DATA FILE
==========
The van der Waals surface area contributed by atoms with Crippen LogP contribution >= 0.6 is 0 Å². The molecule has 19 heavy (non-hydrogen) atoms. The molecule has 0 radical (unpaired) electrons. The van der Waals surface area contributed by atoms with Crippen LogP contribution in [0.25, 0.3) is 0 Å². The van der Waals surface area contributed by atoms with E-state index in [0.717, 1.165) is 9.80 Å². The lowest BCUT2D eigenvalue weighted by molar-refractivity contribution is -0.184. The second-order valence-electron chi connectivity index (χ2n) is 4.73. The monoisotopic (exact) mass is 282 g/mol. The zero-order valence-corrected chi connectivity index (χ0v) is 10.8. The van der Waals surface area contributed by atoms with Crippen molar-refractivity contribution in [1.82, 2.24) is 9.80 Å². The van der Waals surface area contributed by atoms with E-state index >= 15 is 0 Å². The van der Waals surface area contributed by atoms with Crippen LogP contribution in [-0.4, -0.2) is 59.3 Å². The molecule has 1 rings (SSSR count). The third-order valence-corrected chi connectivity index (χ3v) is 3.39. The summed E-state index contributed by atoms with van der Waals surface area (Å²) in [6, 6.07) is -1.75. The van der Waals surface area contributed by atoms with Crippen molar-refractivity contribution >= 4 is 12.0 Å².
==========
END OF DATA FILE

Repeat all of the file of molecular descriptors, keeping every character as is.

The van der Waals surface area contributed by atoms with Crippen LogP contribution >= 0.6 is 0 Å². The molecule has 19 heavy (non-hydrogen) atoms. The molecule has 0 radical (unpaired) electrons. The van der Waals surface area contributed by atoms with Crippen LogP contribution in [0.25, 0.3) is 0 Å². The van der Waals surface area contributed by atoms with E-state index in [0.717, 1.165) is 9.80 Å². The lowest BCUT2D eigenvalue weighted by molar-refractivity contribution is -0.184. The second-order valence-electron chi connectivity index (χ2n) is 4.73. The monoisotopic (exact) mass is 282 g/mol. The zero-order valence-corrected chi connectivity index (χ0v) is 10.8. The van der Waals surface area contributed by atoms with Crippen molar-refractivity contribution in [1.82, 2.24) is 9.80 Å². The van der Waals surface area contributed by atoms with E-state index >= 15 is 0 Å². The van der Waals surface area contributed by atoms with Crippen LogP contribution in [-0.4, -0.2) is 59.3 Å². The molecule has 1 rings (SSSR count). The third-order valence-corrected chi connectivity index (χ3v) is 3.39. The summed E-state index contributed by atoms with van der Waals surface area (Å²) in [6, 6.07) is -1.75. The van der Waals surface area contributed by atoms with Crippen molar-refractivity contribution >= 4 is 12.0 Å².